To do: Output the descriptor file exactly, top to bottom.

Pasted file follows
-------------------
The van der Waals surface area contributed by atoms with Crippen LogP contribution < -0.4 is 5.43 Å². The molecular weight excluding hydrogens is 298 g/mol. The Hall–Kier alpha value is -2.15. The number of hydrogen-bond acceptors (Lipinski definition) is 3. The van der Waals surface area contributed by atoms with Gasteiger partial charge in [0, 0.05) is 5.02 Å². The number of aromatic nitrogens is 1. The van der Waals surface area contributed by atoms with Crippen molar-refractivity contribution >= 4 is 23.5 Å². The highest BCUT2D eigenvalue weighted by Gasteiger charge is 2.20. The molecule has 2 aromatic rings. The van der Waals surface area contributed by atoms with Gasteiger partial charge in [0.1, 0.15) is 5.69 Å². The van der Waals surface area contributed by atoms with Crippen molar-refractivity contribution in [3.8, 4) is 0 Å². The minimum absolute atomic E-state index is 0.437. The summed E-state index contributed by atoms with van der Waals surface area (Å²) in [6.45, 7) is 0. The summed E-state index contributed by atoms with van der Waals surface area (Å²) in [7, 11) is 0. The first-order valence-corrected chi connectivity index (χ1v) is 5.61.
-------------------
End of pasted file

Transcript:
The van der Waals surface area contributed by atoms with Crippen LogP contribution < -0.4 is 5.43 Å². The molecular weight excluding hydrogens is 298 g/mol. The Hall–Kier alpha value is -2.15. The number of hydrogen-bond acceptors (Lipinski definition) is 3. The van der Waals surface area contributed by atoms with Gasteiger partial charge in [0, 0.05) is 5.02 Å². The number of aromatic nitrogens is 1. The van der Waals surface area contributed by atoms with Crippen molar-refractivity contribution >= 4 is 23.5 Å². The highest BCUT2D eigenvalue weighted by Gasteiger charge is 2.20. The molecule has 2 aromatic rings. The van der Waals surface area contributed by atoms with Gasteiger partial charge in [0.1, 0.15) is 5.69 Å². The van der Waals surface area contributed by atoms with Crippen molar-refractivity contribution in [3.8, 4) is 0 Å². The minimum absolute atomic E-state index is 0.437. The summed E-state index contributed by atoms with van der Waals surface area (Å²) in [6.45, 7) is 0. The summed E-state index contributed by atoms with van der Waals surface area (Å²) in [7, 11) is 0. The first-order valence-corrected chi connectivity index (χ1v) is 5.61.